I love writing about cowboys. Why? Because cowboys live by a code of honor. They are raised to work hard, be polite, and to take care of their families. Sure, there are those that call themselves cowboys who don’t adhere to the cowboy code, but to me they aren’t the real thing.
I was born in Lubbock, Texas. My parents grew up picking cotton, working in the fields from dawn to dusk on the days they weren’t in school. It was a hard life, but my grandparents were no nonsense people who worked hard themselves and taught their children well. My dad gave me an example to look up to and a yardstick by which I could measure any future potential husbands. He was a gentleman, a good provider, and a strong but quiet man who loved his family though he rarely actually said so.
When I met my husband, I saw those same strong, quiet qualities in him and I was instantly hooked. That’s how it is for my heroines, too. They see what they want and they’ll fight–sometimes themselves–to get it. They want a man who has values, a man who knows God is an important part of his life though he doesn’t speak of it often. They want a man who will love them, and only them, for the rest of their lives. A man who won’t be tempted to stray, or to leave them alone for any reason other than death.
In my Lone Star Cowboys series, I tried to infuse my heroes with the cowboy code, to make them men any woman would be proud to call their own. They work hard, they live by the code, and they would die to protect their families. They’re quick to offer a helping hand to their neighbors while reluctant to be on the receiving end. It would never occur to them to live off a government handout. That just isn’t done.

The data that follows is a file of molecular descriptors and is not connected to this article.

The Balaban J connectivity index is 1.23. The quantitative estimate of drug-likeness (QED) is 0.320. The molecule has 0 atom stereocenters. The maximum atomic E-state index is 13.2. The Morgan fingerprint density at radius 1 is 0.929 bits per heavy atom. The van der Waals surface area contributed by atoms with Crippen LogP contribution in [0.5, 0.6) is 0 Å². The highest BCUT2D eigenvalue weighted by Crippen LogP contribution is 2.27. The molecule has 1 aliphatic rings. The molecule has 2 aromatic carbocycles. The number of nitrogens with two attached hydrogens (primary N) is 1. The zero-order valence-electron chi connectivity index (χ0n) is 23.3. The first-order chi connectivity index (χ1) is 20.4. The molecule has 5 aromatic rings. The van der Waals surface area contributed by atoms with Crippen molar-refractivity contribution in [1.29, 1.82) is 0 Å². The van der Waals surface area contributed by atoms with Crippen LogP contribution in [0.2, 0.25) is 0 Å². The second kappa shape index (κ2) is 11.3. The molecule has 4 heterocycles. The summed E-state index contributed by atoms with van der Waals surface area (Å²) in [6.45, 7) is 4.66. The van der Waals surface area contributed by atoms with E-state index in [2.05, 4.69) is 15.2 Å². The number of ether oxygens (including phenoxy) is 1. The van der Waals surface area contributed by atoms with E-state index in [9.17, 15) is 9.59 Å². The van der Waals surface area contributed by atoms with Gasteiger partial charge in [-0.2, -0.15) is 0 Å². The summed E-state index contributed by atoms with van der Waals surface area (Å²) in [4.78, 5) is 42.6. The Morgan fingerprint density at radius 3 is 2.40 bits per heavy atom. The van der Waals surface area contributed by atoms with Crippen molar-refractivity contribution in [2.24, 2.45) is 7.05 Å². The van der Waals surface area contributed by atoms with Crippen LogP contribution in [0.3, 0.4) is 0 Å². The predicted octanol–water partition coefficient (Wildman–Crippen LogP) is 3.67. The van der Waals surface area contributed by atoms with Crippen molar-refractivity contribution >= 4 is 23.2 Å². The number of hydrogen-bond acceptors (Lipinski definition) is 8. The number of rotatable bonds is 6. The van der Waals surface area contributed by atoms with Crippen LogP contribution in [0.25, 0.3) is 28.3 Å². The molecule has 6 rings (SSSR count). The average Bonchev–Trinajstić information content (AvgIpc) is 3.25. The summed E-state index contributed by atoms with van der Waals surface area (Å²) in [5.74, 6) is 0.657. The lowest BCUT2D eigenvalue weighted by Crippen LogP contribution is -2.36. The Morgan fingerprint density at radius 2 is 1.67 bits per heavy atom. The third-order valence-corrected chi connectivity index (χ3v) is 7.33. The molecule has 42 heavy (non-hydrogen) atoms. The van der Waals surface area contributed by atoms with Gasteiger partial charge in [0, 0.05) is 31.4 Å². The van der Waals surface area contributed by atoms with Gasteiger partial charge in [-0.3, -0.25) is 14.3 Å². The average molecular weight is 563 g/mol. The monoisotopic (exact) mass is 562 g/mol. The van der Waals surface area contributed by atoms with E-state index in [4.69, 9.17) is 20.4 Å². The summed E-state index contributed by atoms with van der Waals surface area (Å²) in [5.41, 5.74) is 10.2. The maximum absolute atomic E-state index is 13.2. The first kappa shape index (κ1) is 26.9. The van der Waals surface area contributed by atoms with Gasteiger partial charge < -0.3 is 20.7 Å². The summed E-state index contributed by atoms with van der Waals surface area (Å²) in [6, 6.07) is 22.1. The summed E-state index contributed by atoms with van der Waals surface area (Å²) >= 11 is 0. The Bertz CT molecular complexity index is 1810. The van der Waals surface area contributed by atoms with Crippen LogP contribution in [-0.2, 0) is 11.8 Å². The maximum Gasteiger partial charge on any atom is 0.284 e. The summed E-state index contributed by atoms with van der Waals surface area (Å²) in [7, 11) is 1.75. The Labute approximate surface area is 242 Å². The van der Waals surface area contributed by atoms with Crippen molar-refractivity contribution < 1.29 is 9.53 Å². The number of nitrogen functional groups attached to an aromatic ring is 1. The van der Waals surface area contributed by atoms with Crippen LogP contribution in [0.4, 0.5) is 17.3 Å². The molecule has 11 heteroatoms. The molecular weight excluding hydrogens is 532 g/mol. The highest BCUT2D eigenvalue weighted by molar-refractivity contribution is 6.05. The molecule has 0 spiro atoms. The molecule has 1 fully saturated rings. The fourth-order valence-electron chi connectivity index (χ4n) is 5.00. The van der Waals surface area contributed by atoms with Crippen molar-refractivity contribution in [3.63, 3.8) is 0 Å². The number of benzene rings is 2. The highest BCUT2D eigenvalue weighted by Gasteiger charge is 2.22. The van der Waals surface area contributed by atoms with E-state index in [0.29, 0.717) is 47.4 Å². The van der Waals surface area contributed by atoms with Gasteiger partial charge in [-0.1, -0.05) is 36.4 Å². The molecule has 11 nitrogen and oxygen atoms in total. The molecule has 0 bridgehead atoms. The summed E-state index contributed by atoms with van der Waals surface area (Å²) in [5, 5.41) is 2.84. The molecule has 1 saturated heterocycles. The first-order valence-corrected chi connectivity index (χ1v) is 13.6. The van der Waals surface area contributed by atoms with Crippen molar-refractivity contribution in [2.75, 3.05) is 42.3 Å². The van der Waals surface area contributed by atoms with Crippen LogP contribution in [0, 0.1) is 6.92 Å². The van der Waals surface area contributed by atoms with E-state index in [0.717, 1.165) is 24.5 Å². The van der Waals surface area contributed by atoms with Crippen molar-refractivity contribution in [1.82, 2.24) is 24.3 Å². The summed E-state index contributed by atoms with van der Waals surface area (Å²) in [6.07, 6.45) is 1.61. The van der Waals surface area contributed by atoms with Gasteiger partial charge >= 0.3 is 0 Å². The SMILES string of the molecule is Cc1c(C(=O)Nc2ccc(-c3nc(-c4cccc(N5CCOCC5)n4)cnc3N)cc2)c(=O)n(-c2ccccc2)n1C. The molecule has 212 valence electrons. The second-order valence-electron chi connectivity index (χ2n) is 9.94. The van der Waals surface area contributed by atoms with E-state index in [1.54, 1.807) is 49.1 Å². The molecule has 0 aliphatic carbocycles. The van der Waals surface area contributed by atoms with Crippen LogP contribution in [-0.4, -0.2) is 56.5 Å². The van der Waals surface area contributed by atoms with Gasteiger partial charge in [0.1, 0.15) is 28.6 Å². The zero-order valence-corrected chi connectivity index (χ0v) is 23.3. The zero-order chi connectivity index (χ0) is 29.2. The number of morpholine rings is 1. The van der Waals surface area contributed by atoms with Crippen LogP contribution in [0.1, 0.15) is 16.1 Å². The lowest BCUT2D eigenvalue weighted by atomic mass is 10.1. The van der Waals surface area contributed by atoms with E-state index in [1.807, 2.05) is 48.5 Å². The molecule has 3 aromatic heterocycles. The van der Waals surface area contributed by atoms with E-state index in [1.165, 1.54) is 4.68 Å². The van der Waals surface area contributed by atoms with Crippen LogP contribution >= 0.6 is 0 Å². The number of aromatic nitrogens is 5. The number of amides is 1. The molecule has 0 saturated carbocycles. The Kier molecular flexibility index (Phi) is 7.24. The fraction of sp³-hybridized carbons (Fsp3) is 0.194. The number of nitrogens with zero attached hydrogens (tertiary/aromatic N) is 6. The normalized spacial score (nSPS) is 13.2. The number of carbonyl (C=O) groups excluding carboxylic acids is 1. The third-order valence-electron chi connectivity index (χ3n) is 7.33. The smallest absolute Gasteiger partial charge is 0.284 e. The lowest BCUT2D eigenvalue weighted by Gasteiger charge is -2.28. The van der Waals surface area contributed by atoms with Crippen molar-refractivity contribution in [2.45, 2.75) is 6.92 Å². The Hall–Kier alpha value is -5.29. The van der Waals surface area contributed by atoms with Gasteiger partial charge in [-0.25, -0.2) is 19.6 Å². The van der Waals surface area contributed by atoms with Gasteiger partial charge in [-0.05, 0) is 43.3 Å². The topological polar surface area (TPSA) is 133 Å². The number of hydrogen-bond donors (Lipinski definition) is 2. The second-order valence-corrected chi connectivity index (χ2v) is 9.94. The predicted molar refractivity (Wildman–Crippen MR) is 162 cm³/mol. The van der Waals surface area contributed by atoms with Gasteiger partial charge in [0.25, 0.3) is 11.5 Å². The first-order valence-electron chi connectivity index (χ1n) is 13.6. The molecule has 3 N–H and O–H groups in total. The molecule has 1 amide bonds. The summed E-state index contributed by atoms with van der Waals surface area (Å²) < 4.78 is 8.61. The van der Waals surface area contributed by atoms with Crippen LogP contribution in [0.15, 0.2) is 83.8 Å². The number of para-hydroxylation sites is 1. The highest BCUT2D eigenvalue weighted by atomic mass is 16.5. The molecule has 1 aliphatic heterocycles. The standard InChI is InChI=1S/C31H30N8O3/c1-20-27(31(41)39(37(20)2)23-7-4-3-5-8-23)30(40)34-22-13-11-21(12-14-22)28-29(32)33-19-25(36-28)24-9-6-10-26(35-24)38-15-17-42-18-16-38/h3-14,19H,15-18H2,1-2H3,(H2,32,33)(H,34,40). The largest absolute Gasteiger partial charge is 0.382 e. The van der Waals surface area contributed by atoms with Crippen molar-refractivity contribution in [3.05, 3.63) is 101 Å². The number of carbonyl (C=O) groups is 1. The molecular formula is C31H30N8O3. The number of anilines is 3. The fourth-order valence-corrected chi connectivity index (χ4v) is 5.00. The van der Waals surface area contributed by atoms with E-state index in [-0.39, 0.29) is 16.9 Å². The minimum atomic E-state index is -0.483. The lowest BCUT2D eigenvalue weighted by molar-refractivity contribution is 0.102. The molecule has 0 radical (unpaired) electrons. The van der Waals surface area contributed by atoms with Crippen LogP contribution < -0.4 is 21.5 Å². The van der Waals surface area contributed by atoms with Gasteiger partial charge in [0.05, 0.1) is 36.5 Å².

They are kind to kids and animals, and would never raise a hand in anger unless to someone trying to hurt someone they love. They know how to ride a horse and shoot a gun, pull a calf or build a barn. They are strong enough to fight a brush fire, smart enough to manage a ranch, and inventive enough to figure out how to earn a living miles from the nearest town.
And after thinking about these things, I realize these are qualities I saw in my father and uncles, and ones I see in my husband and my cousins. (At least the ones who still live on and work the land.) No, they aren’t perfect, but they are honorable men and to me that makes them worthy of being called a cowboy.
I’ve never been particularly attracted to a man in a suit. Give me a pair of snug Wranglers, some dusty boots, and a hand-tooled leather belt any day.
So what kind of man attracts you? Do you find that you read books about those kinds of men? If you’re a writer, do you tend to write about a certain type of hero? Cowboy or tycoon? Which would you choose?
In my upcoming release, The Bluest Eyes in Texas, I continue the Lone Star Cowboys series with Nancy (Megan and Carol’s friend) and Cooper Saunders, a professional bull rider who is being forced into retirement due to injuries. The rodeo is all Cooper has known since he was in high school and he’s feeling a bit lost. Nancy helps him find his way and gives him a reason to keep going. And together they help a critically injured little girl get back on her feet. Look for The Bluest Eyes in Texas sometime in February. You can check out my book list at http://amzn.com/e/B004FVIOG2 .